A photo from A Clockwork Orange for an article about the film's 50th anniversary. (Image via Google Images)
Examine the combination of the organic and the mechanical in this definitive dystopian film. (Image via Google Images)

‘A Clockwork Orange’ Is Still Raising Important Questions 50 Years Later

Nearly five decades after its release, Kubrick’s infamous film is examining themes of morality, justice and free will that are even more relevant today.

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A photo from A Clockwork Orange for an article about the film's 50th anniversary. (Image via Google Images)

Nearly five decades after its release, Kubrick’s infamous film is examining themes of morality, justice and free will that are even more relevant today.

This year marks the 50th anniversary of Stanley Kubrick’s classic film “A Clockwork Orange.” First released in 1971, “A Clockwork Orange” was originally met with mixed reviews and controversy due to its graphic depiction of sexual violence, but it has since become a cult classic for cinephiles and Kubrick enthusiasts.

The film is so iconic that most people have seen or heard a form of media that has referenced it in some way. With Kubrick’s reputation for injecting layers of hidden subtext and meaning into every scene, “A Clockwork Orange” offers viewers and aspiring screenwriters and filmmakers much to dissect nearly five decades later.

“A Clockwork Orange” centers around a sociopathic teenager named Alex, who leads a small gang of neighborhood friends that he refers to as his “droogs.” Together, they spend their time skipping school and causing mischief. For those who’ve never seen the film, this seems like a description of typical teenage misadventures. But aside from playing hooky, Alex and his droogs enjoy themselves by robbing and raping anyone they see fit, which ultimately leads to the death of a woman and lands Alex in prison.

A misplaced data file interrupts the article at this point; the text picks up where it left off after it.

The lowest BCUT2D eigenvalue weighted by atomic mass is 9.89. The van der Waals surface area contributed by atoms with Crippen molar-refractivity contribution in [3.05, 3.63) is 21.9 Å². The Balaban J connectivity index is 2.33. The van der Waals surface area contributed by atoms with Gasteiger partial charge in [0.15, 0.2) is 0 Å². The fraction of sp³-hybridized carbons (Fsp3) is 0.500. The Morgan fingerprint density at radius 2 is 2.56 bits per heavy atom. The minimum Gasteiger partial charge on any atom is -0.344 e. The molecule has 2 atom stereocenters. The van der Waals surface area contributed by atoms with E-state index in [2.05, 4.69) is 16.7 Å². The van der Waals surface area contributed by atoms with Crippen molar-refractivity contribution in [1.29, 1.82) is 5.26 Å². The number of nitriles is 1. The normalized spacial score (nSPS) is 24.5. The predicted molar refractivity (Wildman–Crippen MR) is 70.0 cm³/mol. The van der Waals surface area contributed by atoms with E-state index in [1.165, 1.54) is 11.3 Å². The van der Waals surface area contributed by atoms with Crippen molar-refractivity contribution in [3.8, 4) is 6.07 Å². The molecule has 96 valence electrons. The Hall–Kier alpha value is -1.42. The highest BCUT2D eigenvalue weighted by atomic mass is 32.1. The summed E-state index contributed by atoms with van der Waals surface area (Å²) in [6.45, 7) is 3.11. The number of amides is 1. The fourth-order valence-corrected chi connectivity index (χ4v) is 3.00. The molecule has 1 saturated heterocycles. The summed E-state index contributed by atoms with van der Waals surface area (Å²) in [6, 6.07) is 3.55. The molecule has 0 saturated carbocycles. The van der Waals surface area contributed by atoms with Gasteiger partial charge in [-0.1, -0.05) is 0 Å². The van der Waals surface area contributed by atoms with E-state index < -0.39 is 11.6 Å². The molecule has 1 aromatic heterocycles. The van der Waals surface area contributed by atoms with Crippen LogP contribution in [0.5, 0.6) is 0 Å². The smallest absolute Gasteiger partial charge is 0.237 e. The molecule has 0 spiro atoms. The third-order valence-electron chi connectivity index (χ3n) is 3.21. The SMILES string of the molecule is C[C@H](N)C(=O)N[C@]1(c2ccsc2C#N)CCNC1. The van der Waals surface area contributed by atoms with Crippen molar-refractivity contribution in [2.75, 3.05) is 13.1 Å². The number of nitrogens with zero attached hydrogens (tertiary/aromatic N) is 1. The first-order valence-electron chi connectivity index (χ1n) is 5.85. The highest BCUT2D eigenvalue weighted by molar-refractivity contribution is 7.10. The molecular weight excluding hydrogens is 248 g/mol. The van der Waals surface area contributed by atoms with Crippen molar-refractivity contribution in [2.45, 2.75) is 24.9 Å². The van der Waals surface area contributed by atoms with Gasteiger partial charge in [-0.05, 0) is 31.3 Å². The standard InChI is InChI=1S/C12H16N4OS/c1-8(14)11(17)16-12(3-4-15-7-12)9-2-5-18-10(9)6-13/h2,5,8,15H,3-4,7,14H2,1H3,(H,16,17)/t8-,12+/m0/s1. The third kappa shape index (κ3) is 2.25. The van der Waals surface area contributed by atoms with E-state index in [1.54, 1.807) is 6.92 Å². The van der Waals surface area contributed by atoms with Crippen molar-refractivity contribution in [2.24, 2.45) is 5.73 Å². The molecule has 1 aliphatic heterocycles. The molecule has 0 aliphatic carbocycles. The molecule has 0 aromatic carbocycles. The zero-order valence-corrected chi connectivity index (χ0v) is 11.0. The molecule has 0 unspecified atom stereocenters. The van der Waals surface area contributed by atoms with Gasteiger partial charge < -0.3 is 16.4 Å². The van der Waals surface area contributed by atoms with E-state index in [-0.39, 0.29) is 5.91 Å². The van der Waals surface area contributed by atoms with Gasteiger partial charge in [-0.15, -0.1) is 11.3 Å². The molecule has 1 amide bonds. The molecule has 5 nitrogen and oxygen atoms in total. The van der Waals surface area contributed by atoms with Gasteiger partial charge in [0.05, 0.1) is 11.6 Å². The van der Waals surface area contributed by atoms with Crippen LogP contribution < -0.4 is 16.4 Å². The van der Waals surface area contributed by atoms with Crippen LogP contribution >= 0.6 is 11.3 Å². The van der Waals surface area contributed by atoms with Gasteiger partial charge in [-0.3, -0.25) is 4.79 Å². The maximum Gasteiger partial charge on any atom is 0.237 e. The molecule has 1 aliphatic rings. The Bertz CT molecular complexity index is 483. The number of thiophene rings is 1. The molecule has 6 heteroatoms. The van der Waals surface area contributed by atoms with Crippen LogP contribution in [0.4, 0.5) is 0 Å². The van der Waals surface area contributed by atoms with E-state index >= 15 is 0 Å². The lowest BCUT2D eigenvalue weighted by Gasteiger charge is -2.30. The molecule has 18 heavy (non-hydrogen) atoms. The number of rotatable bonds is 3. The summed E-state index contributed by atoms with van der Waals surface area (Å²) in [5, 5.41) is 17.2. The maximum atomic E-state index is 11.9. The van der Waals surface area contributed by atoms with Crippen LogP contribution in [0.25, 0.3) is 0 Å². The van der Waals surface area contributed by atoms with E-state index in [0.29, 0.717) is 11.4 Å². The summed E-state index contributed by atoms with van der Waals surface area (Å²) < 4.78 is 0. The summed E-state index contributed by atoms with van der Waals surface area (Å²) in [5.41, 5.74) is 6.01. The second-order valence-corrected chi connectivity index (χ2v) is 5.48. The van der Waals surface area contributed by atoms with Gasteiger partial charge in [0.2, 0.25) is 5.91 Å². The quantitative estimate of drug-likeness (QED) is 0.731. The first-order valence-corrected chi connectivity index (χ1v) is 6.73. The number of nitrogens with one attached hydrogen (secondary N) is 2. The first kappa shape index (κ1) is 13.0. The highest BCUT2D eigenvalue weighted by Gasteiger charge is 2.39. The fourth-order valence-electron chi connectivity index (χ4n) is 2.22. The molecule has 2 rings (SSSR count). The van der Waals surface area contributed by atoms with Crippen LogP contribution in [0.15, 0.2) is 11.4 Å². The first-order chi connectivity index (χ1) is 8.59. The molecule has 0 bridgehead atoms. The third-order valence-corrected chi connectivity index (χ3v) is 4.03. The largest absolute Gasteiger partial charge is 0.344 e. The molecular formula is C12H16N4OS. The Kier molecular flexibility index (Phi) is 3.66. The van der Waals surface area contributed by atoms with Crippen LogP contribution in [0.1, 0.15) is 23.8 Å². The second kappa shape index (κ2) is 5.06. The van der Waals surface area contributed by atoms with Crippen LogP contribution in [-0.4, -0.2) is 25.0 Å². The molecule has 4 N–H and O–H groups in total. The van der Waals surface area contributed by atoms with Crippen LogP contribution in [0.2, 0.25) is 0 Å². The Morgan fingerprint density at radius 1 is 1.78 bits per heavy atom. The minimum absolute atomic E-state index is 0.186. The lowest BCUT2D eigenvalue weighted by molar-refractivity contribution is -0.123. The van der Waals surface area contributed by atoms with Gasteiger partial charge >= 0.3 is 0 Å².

While incarcerated, Alex is accepted into the experimental Ludovico Technique treatment program. The treatment is supposed to eliminate all criminal impulses within Alex through Pavlovian methods of associating any violent thoughts with becoming extremely sick. The resulting effects of the treatment, its efficacy and its moral implications are central themes to the film.

Visually, the film is a surreal 1970s vision of a dystopian future. The brutalist architecture of the buildings and their tattered state seem to indicate a decaying society. Internally, the decorations and furniture are largely sexual in nature, implying that sex and the depiction of it have become commonplace.

Alex and his droogs spend much of their time in a “milk bar,” where they drink a narcotic concoction that pours out of a statue of a woman’s breast. As they enjoy their dystopian cocktail, they are seated on nude statues sculpted to be used as furniture. For those who’ve never seen the film, it’s worth a watch simply for the bizarre on-screen world Kubrick has brilliantly created.

Like many of his films, Kubrick adapted “A Clockwork Orange” from a novel of the same name by Anthony Burgess. His preference for adapting novels, as opposed to writing his own original stories, offers an interesting insight into his creative process.

“When you read it for the first time, that’s your only really pure experience with it — you have this tremendous advantage of reading something for the first time. Which is an experience that you never have again with the story. The first time is something with which you can never guess about.” For Kubrick, writing your own screenplay robs you of your ability to genuinely read it and experience it for the first time.

Those feelings that are evoked the first time you read “Old Yeller” can never be recreated, and even less so if you’re the one who wrote it. For that reason, Kubrick wanted to maintain the feelings that certain novels gave him so he could assess what makes them fundamentally work.